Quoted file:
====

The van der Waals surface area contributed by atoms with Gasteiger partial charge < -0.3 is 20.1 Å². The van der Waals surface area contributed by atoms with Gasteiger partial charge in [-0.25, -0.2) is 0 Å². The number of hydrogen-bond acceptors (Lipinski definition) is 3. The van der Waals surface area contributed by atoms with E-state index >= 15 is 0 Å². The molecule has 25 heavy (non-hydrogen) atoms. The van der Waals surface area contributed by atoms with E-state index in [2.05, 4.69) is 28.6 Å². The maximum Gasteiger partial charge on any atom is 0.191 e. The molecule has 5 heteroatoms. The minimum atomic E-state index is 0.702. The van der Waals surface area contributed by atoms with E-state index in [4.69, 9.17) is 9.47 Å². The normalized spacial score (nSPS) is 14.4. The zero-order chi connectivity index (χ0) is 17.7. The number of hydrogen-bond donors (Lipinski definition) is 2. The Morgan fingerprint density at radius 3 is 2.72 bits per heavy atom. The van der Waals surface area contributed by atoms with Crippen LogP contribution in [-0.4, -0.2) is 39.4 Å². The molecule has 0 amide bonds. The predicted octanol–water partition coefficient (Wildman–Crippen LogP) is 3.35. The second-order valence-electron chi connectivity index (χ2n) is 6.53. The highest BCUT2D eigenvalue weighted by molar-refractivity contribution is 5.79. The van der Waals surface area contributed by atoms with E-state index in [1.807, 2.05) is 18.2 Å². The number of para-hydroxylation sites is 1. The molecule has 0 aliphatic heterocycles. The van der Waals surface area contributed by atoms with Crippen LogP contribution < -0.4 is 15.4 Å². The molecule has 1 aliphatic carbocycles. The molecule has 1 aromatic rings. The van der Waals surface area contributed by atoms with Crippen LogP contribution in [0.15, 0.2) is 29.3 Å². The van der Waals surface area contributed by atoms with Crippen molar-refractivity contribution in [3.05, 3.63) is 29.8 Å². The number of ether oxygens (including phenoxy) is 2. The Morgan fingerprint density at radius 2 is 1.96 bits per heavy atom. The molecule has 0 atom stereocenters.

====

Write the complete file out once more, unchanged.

The van der Waals surface area contributed by atoms with Gasteiger partial charge < -0.3 is 20.1 Å². The van der Waals surface area contributed by atoms with Gasteiger partial charge in [-0.25, -0.2) is 0 Å². The number of hydrogen-bond acceptors (Lipinski definition) is 3. The van der Waals surface area contributed by atoms with E-state index >= 15 is 0 Å². The molecule has 25 heavy (non-hydrogen) atoms. The van der Waals surface area contributed by atoms with E-state index in [2.05, 4.69) is 28.6 Å². The maximum Gasteiger partial charge on any atom is 0.191 e. The molecule has 5 heteroatoms. The minimum atomic E-state index is 0.702. The van der Waals surface area contributed by atoms with E-state index in [4.69, 9.17) is 9.47 Å². The normalized spacial score (nSPS) is 14.4. The zero-order chi connectivity index (χ0) is 17.7. The number of hydrogen-bond donors (Lipinski definition) is 2. The Morgan fingerprint density at radius 3 is 2.72 bits per heavy atom. The van der Waals surface area contributed by atoms with Crippen LogP contribution in [-0.4, -0.2) is 39.4 Å². The molecule has 0 amide bonds. The predicted octanol–water partition coefficient (Wildman–Crippen LogP) is 3.35. The second-order valence-electron chi connectivity index (χ2n) is 6.53. The highest BCUT2D eigenvalue weighted by molar-refractivity contribution is 5.79. The van der Waals surface area contributed by atoms with E-state index in [1.807, 2.05) is 18.2 Å². The number of para-hydroxylation sites is 1. The molecule has 0 aliphatic heterocycles. The van der Waals surface area contributed by atoms with Crippen LogP contribution < -0.4 is 15.4 Å². The molecule has 1 aliphatic carbocycles. The molecule has 1 aromatic rings. The van der Waals surface area contributed by atoms with Crippen LogP contribution in [0.15, 0.2) is 29.3 Å². The van der Waals surface area contributed by atoms with Crippen molar-refractivity contribution in [3.05, 3.63) is 29.8 Å². The number of ether oxygens (including phenoxy) is 2. The Morgan fingerprint density at radius 2 is 1.96 bits per heavy atom. The molecule has 0 atom stereocenters.